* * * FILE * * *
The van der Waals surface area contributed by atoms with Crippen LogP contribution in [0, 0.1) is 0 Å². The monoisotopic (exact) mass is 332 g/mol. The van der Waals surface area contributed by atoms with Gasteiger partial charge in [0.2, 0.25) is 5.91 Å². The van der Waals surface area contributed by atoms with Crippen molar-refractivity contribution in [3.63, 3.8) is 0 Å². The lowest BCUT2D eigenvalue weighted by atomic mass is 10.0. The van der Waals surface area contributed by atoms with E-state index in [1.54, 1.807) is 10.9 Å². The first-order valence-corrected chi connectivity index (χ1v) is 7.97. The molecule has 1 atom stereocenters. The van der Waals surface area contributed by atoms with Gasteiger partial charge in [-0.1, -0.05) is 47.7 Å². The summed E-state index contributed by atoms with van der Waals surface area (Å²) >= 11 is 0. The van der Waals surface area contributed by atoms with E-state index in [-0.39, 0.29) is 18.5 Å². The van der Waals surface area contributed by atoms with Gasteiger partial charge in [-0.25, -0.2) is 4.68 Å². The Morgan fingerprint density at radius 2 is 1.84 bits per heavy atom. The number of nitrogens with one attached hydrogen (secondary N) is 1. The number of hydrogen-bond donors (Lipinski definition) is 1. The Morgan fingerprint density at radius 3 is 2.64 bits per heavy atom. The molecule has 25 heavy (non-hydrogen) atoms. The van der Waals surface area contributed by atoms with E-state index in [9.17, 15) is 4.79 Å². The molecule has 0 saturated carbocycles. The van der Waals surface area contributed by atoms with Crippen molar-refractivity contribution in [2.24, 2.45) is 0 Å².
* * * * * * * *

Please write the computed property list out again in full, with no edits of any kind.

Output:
The van der Waals surface area contributed by atoms with Crippen LogP contribution in [0, 0.1) is 0 Å². The monoisotopic (exact) mass is 332 g/mol. The van der Waals surface area contributed by atoms with Gasteiger partial charge in [0.2, 0.25) is 5.91 Å². The van der Waals surface area contributed by atoms with Crippen molar-refractivity contribution in [3.63, 3.8) is 0 Å². The lowest BCUT2D eigenvalue weighted by atomic mass is 10.0. The van der Waals surface area contributed by atoms with E-state index in [1.54, 1.807) is 10.9 Å². The first-order valence-corrected chi connectivity index (χ1v) is 7.97. The molecule has 1 atom stereocenters. The van der Waals surface area contributed by atoms with Gasteiger partial charge in [-0.1, -0.05) is 47.7 Å². The summed E-state index contributed by atoms with van der Waals surface area (Å²) >= 11 is 0. The van der Waals surface area contributed by atoms with E-state index in [-0.39, 0.29) is 18.5 Å². The van der Waals surface area contributed by atoms with Gasteiger partial charge in [-0.25, -0.2) is 4.68 Å². The Morgan fingerprint density at radius 2 is 1.84 bits per heavy atom. The number of nitrogens with one attached hydrogen (secondary N) is 1. The number of hydrogen-bond donors (Lipinski definition) is 1. The Morgan fingerprint density at radius 3 is 2.64 bits per heavy atom. The molecule has 25 heavy (non-hydrogen) atoms. The van der Waals surface area contributed by atoms with E-state index in [9.17, 15) is 4.79 Å². The molecule has 0 saturated carbocycles. The van der Waals surface area contributed by atoms with Crippen molar-refractivity contribution in [2.24, 2.45) is 0 Å².